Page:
“Our goal was there’d be a place where other Christians would come and meet together and establish a community,” said Sawdon. “So, when your walking down the hall, and you see someone else from the club, you’re like, ‘Hey, look! There’s another person who I know who also loves God just like I do.’.”

Along with other members, Hernandez exemplifies this purpose of Reach.

“Before [joining Reach], I had no friends in church, and now, I have a lot of friends,” said Hernandez. “Also, talking to new people is really hard for me, so [Reach] helps with that.”

Reach members sit together to discuss that morning’s Bible reading.

Although Reach is not an official RHS club, it still has teacher sponsors: Mr. Meish and Ms. Scislowicz These teachers let Reach members in the school early and allow them to hold their meetings in their rooms. They also occasionally meet with the group leaders to discuss plans and ideas.  

“I’ve been kind of letting the students take over so far, so I’ve just kind of been in the room, but I guess the first goal is to make it more wide known,” said Ms. Scislowicz. “I don’t know if a lot of students know about it. So, Mrs. Meisch and I are taking that on. [Zoe Sawdon wrote] a little information card about what it is, and [Mrs. Meisch] is sending it to other churches in Rochester, so hopefully, informing the youth groups or other kids that it’s happening [will allow Reach to grow].”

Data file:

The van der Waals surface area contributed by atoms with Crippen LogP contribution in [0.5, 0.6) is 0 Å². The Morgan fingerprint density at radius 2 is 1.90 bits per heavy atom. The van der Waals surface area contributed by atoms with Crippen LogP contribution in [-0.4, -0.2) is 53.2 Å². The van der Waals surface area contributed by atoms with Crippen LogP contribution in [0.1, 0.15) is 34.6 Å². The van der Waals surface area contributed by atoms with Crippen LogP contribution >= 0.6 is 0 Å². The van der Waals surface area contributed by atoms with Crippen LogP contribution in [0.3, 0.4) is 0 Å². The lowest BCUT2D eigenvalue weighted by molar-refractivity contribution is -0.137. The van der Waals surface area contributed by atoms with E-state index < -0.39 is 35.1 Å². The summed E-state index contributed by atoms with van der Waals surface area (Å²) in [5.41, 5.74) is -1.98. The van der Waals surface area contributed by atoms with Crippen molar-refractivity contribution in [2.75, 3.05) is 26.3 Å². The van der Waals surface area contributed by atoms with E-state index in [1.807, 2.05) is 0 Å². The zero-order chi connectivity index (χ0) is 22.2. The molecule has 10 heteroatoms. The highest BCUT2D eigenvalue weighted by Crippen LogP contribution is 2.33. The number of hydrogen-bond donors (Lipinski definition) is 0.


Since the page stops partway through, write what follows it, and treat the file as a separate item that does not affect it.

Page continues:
“It’s good having a teacher sponsor because they can always look out for us,” said Sawdon. “Even though we’re not an official club, I still know we’ve got those teachers in the building who are like, ‘Okay, this is our group. We’ll be looking out for them.’.”

This is the second year Reach has ran, but it is Ms. Scislowicz first year sponsoring the organization.

“Zoe Sawdon first came to me last year, but I teach- or I did teach- at Stoney Creek in the mornings, so I couldn’t do it for her unfortunately,” said Ms. Scislowicz. “So this year, she got in touch with me again because she knew i would be here in the mornings [and I was able to do it].

As a teacher, Ms. Scislowicz sees RHS students’ stress and all the outside pressures coming at them, and she believes Reach is a good way to calm down and destress.

“[Reach] is something I’m passionate about,” said Ms. Scislowicz. “ I have a faith, too, and I love to see students come together, especially before school when they’re stressed, and just kind of relieve that and pray together… Especially when kids feel like they have no other person to go to, they at least have this group.”

Ms. Scislowicz also knows there are many students who may want to join a prayer group like Reach but are too nervous to.

“If you’re more quiet and reserved and you don’t like praying in front of people, I’d say don’t let that hinder you,” said Ms. Scislowicz. “Come anyway because other people will lead and its more really like you’re soaking it in. Even if you’re not a leader or you’re not super outgoing, its still the place for you.”

Similarly, Reach has allowed Sawdon to become more outgoing and try new things. Not only has her faith grown because of this prayer group, but so have her leadership skills. Being one of the group leaders, she has had to step out of her comfort zone.